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Sunday, March 27, 2011

Elizabeth Taylor's longest lasting love

Elizabeth Taylor's longest lasting love was the State of Israel.
American media coverage of Taylor’s life has understandably focused on her on- and offscreen dramas, as well as her pioneering AIDS activism. But she was also a supporter of Israel to a degree that largely went unmentioned this past week, bringing to the cause a commitment nearly unimaginable among Hollywood stars today. In a life famously shared with seven husbands, Taylor’s relationship with Israel was one of her longest.

It began in 1959, when Taylor, then a recent convert to Judaism, purchased Israel Bonds in such volumes that her films were boycotted in Arab nations. The elements of the story are so mismatched — the sultry starlet and the Third World country then absorbing displaced Jews from the Arab world — that it makes your eyes pop, as Taylor did in so many of her films.

Eight years and two Oscars later, Taylor canceled a visit to Moscow to protest the U.S.S.R.’s condemnation of Israel in the Six Day War. She would later sign a letter denouncing the United Nations’ odious “Zionism is racism” resolution, and in 1976, she offered to trade places with one of the hostages held by Palestine Liberation Organization hijackers from a flight originating in Tel Aviv. (Her willingness to become a hostage didn’t lead anywhere in real life, but she eventually got to play one in a TV version of the incident, ABC’s “Victory at Entebbe.”)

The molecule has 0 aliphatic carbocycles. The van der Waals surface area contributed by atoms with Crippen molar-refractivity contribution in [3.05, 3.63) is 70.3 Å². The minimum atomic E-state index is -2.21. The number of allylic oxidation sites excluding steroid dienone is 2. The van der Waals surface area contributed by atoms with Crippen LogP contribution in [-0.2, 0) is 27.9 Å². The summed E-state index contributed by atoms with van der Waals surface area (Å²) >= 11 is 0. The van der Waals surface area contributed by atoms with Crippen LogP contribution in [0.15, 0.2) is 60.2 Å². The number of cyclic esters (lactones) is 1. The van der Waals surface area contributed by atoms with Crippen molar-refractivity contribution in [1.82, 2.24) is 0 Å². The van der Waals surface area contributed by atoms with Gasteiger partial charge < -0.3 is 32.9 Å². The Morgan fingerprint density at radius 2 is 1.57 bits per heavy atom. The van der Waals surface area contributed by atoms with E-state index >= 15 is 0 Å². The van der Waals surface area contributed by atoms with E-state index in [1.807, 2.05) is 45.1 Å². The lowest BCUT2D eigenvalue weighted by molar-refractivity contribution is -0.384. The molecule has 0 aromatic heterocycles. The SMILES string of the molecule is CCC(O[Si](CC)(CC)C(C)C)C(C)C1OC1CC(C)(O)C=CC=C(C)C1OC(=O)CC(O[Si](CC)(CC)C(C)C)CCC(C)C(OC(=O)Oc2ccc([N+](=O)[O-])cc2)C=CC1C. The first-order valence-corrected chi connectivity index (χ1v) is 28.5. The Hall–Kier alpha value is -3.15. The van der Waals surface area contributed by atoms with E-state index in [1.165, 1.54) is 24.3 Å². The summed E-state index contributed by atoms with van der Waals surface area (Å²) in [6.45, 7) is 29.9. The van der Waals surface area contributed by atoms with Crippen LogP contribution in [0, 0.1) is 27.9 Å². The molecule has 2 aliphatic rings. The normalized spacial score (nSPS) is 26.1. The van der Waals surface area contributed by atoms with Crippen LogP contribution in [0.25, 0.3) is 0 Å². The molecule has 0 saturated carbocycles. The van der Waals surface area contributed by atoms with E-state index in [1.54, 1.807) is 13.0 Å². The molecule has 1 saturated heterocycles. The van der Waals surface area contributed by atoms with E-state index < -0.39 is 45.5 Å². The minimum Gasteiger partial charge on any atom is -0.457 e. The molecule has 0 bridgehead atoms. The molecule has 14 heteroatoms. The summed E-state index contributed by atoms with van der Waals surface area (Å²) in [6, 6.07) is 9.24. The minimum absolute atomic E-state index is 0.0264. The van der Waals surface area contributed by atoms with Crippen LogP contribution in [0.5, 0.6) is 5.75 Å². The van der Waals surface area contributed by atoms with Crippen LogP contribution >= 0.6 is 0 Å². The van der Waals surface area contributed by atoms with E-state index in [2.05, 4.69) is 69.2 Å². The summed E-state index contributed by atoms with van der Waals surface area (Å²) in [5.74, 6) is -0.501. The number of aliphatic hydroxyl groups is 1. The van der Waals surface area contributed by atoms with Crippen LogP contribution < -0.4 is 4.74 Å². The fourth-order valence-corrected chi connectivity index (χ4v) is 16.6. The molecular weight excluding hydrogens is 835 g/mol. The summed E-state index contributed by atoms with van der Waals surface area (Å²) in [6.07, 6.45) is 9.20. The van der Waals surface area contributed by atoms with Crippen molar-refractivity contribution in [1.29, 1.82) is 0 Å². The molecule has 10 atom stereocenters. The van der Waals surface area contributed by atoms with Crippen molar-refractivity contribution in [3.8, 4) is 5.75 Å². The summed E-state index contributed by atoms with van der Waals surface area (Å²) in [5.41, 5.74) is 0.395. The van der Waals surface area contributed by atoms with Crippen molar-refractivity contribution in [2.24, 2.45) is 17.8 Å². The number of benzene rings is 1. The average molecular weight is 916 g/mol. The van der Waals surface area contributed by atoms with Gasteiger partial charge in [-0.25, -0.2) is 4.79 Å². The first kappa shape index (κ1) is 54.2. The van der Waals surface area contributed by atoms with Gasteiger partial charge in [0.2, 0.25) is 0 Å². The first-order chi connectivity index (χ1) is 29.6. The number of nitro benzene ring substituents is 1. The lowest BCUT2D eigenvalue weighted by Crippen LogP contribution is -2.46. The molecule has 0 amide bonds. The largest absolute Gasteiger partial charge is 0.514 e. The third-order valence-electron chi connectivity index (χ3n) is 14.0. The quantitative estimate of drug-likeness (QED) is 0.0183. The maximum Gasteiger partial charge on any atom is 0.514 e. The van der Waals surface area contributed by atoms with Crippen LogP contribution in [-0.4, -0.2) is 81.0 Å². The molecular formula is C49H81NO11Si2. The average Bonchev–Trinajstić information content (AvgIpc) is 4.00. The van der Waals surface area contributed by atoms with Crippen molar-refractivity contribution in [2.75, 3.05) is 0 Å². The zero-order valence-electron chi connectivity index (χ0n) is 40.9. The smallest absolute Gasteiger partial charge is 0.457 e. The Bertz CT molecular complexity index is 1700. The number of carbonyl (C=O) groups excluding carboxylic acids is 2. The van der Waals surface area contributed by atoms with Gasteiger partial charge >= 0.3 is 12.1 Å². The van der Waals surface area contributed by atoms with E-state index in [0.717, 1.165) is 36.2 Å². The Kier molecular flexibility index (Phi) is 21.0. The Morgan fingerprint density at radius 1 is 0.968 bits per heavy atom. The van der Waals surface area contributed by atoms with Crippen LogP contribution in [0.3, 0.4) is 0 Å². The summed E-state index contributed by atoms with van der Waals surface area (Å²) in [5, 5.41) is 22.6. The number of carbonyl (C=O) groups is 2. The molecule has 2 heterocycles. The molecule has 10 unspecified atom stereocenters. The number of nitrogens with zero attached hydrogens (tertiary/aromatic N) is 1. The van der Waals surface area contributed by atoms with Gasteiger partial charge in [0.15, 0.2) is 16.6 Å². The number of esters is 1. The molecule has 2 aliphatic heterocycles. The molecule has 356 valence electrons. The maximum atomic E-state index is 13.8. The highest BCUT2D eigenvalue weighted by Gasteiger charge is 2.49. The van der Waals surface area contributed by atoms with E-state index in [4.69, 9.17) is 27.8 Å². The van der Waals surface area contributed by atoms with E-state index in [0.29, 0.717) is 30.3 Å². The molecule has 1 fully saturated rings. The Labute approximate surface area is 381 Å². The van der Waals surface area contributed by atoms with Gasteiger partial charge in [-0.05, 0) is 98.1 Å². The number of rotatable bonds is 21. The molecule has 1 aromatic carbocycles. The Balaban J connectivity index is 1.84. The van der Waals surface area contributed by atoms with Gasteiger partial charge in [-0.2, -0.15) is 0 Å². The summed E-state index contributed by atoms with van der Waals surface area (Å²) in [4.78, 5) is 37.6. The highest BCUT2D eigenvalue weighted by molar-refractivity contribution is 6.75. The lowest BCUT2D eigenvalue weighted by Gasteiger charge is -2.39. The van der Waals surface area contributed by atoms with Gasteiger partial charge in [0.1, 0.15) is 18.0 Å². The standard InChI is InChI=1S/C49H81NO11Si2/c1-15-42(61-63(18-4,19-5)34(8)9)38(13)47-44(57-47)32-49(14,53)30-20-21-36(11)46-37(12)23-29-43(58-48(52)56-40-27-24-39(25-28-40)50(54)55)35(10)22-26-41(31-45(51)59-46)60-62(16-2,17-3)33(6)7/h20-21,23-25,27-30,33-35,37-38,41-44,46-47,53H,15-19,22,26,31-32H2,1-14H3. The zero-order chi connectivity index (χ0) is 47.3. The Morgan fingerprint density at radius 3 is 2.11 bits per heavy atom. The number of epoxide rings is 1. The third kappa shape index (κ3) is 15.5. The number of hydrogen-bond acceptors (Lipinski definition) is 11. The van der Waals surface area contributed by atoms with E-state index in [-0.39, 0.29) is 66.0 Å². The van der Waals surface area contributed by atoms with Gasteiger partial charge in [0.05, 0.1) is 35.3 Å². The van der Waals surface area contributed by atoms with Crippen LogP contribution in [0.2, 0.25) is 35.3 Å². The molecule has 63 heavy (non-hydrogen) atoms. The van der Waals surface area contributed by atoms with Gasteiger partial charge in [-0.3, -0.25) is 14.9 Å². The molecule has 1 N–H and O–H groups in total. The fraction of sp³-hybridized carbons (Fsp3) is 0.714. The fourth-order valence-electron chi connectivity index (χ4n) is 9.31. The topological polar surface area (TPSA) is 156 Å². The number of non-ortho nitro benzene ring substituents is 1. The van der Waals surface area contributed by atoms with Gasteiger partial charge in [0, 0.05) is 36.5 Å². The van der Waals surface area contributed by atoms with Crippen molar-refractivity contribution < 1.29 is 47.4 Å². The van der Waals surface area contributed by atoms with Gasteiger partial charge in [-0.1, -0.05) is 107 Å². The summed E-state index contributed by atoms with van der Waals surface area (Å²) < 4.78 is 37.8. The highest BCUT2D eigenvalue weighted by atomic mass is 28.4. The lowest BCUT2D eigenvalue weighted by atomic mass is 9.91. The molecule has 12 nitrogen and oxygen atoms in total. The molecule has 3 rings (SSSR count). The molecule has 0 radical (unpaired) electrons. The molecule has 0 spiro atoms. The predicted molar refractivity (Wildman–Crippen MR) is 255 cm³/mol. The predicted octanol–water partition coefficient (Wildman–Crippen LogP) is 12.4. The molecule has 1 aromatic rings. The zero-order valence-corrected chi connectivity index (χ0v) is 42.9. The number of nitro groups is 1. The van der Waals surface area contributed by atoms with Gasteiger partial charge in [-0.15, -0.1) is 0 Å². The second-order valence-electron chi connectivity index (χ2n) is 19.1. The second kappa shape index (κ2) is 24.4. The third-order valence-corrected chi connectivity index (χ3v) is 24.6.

She was Hollywood’s most famous Cleopatra, and she stayed involved in the Middle East long after her career slowed down. She lent her star power to Israel with a 1982-83 visit — she met with Prime Minister Menachem Begin — and by publicly supporting the right of the Soviet Union’s trapped Jewry to emigrate there.

Like her old-school glamour and professional roots in the original studio system, Taylor’s activism for Israel was, in many ways, an artifact of a different era. An increasingly cynical world challenged the actress and Israel in similar ways, with their idealized early images coming back to haunt them. Taylor, it turned out, was merely mortal, and prone to tabloid-worthy missteps despite her preternatural beauty. Israel, with its foundations in Jewish desperation and trauma, could be as dysfunctional and disappointing as any other nation.
The only one I can think of who is like her today is Jon Voight, and he's not even mentioned in the article.

But read the whole thing.

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